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Social conditions and disability related to the mortality of older people in rural South Africa
School of Public Health, University of the Witwatersrand, Johannesburg, South Africa.
School of Public Health, University of the Witwatersrand, Johannesburg, South Africa.
School of Public Health, University of the Witwatersrand, Johannesburg, South Africa.
Umeå University, Faculty of Medicine, Department of Public Health and Clinical Medicine, Epidemiology and Global Health. School of Public Health, University of the Witwatersrand, Johannesburg, South Africa, and INDEPTH Network .
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2014 (English)In: International Journal of Epidemiology, ISSN 0300-5771, E-ISSN 1464-3685, Vol. 43, no 5, 1531-1541 p.Article in journal (Refereed) Published
Abstract [en]

Background: South Africa is experiencing a health and social transition including an ageing population and an HIV epidemic. We report mortality experience of an older rural South African population.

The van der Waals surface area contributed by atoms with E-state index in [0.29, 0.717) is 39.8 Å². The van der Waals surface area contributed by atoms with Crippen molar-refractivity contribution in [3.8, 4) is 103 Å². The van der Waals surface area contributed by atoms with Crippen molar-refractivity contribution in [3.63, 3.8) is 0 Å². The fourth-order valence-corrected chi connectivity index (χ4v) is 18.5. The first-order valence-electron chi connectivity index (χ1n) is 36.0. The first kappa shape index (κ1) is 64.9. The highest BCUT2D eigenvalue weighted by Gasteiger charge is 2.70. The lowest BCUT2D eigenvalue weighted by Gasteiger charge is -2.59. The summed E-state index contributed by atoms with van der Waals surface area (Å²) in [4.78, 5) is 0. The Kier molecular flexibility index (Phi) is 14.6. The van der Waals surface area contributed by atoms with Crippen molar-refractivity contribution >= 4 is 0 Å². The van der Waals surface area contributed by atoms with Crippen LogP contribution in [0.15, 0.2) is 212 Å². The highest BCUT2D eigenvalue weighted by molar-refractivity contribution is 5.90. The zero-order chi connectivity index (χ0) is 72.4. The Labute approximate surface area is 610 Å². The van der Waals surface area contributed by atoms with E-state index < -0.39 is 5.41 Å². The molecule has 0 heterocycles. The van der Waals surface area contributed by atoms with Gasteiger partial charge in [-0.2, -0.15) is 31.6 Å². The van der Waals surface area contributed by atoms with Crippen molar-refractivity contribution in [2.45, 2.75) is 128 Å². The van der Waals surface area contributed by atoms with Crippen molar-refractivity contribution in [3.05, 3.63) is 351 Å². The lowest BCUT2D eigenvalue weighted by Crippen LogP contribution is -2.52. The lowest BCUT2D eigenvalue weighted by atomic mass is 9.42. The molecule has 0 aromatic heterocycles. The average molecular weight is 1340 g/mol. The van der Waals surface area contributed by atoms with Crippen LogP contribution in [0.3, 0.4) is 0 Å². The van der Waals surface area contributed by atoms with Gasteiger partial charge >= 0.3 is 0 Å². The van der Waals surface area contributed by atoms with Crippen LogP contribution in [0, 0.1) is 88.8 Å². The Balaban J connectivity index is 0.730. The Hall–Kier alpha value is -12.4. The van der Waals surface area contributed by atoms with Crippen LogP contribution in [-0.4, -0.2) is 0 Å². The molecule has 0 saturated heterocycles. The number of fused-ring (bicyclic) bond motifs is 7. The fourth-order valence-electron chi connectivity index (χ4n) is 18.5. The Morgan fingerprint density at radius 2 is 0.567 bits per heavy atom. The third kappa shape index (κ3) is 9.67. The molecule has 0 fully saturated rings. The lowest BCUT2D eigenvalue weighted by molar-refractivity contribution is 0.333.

Methods: Individual survey data and longer-term demographic data were used to describe factors associated with mortality. Individuals aged 50 years and over (n = 4085) answered a health and quality of life questionnaire in 2006 and were followed for 3 years thereafter. Additional vital events and socio-demographic data were extracted from the Agincourt Health and Demographic Surveillance System from 1993 to 2010, to provide longer-term trends in mortality. Cox regression analysis was used to determine factors related to survival.

Results: In 10 967 person-years of follow-up between August 2006 and August 2009, 377 deaths occurred. Women had lower mortality {hazard ratio [HR] 0.35 [95% confidence interval (CI) 0.28-0.45]}. Higher mortality was associated with being single [HR 1.48 (95% CI 1.16-1.88)], having lower household assets score [HR 1.79 (95% CI 1.28-2.51)], reporting greater disability [HR 2.40 (95% CI 1.68-3.42)] and poorer quality of life [HR 1.59 (95% CI 1.09-2.31)]. There was higher mortality in those aged under 69 as compared with those 70 to 79 years old. Census data and cause specific regression models confirmed that this was due to deaths from HIV/TB in the younger age group.

Conclusions: Mortality due to HIV/TB is increasing in men, and to some extent women, aged over 50. Policy makers and practitioners should consider the needs of this growing and often overlooked group.

Place, publisher, year, edition, pages
Oxford University Press, 2014. Vol. 43, no 5, 1531-1541 p.
Keyword [en]
mortality, ageing, HIV, disability, quality of life, South Africa
National Category
Public Health, Global Health, Social Medicine and Epidemiology
Identifiers
URN: urn:nbn:se:umu:diva-96961DOI: 10.1093/ije/dyu093ISI: 000343972200027OAI: oai:DiVA.org:umu-96961DiVA: diva2:771058
Available from: 2014-12-12 Created: 2014-12-05 Last updated: 2017-12-05Bibliographically approved

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